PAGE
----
Invocation of My Demon Brother, 1969, Kenneth Anger (Kadervergrößerung ÖFM)
Happy End, 1984, Peter Tscherkassky
Einleitung zu Arnold Schönbergs Begleit musik zu einer Lichtspielscene, 1973, Jean-Marie Straub / Danièle Huillet
Suspiria, 1977, Dario Argento

Films You Cannot See Elsewhere
The Amos Vogel Atlas – Chapter 9: Sound & Vision

July 21 and 22, 2022

Running parallel to our Collection on Screen summer program of music films, the Amos Vogel Atlas is also dedicated to films using music, but instead focuses on the short form. In the realm of short films, our collection contains rarely shown nuggets with the most varied connections to music: The spectrum stretches from the extremely rare, earliest documentation of the Velvet Underground rehearsing to avant-garde masterpieces that lend their visual assaults an added dimension via pop and classical music (like Warren Sonbert's Friendly Witness), animated comedies (Chuck Jones' unhinged opera parodies and Nicolas Mahler's minimalist oddities), and very special music videos.
 
One reason why Amos Vogel's work as the programmer of New York's Cinema 16 and the author of the book Film as a Subversive Art was so groundbreaking lies in his intense preoccupation with short films: Very often, the diversity and radicality he sought could only be attained in condensed form. Not only were visual innovations important for him from early on, the use of sound and musical elements were too – which did not only mean the music on the soundtrack, but also the influential idea of cinema as "visual music" and consequently an experimental field for completely original approaches.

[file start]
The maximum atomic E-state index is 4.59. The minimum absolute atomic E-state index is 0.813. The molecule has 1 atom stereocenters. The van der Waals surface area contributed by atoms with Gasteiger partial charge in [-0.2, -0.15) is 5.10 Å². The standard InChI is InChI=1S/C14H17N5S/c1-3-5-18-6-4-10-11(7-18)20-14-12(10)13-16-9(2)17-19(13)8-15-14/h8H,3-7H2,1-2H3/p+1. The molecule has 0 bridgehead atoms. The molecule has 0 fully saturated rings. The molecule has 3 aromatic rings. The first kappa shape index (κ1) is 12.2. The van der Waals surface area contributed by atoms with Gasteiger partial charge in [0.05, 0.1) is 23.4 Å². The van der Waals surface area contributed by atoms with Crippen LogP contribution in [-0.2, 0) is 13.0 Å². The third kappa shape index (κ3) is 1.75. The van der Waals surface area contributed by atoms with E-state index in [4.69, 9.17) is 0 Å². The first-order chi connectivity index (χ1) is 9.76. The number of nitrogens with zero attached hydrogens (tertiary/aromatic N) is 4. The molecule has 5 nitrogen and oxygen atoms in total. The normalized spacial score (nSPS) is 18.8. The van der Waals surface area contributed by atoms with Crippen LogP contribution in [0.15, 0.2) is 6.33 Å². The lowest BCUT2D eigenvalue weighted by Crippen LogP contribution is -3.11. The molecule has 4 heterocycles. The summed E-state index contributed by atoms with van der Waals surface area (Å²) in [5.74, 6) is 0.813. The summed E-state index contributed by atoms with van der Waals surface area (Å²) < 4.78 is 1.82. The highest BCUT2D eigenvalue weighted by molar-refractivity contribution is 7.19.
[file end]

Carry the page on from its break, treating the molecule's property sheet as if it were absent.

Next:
This chapter of the Vogel Atlas attempts to combine these extremely different entry points: As a concise overview of the wealth of possibilities for music in film as well as the challenging confrontation of completely opposite working methods. From music's political application and projected effects in the first program's Transatlantic Relations to its deployment as the effective creative means for a vibrant audio-visual horror trip in Dario Argento's Suspiria – a feature film offering an entirely different perspective. (Christoph Huber / Translation: Ted Fendt)
 
Amos Vogel (1921–2012), an Austrian-born Jew, became one of the most important figures in international film culture after his emigration to the United States. The Amos Vogel Atlas is a series dedicated continuing Vogel's oppositional legacy alongside the study of his literary estate, which is deposited in the Film Museum. Rarities from the collection represent key focal points.
Related materials

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Friendly Witness

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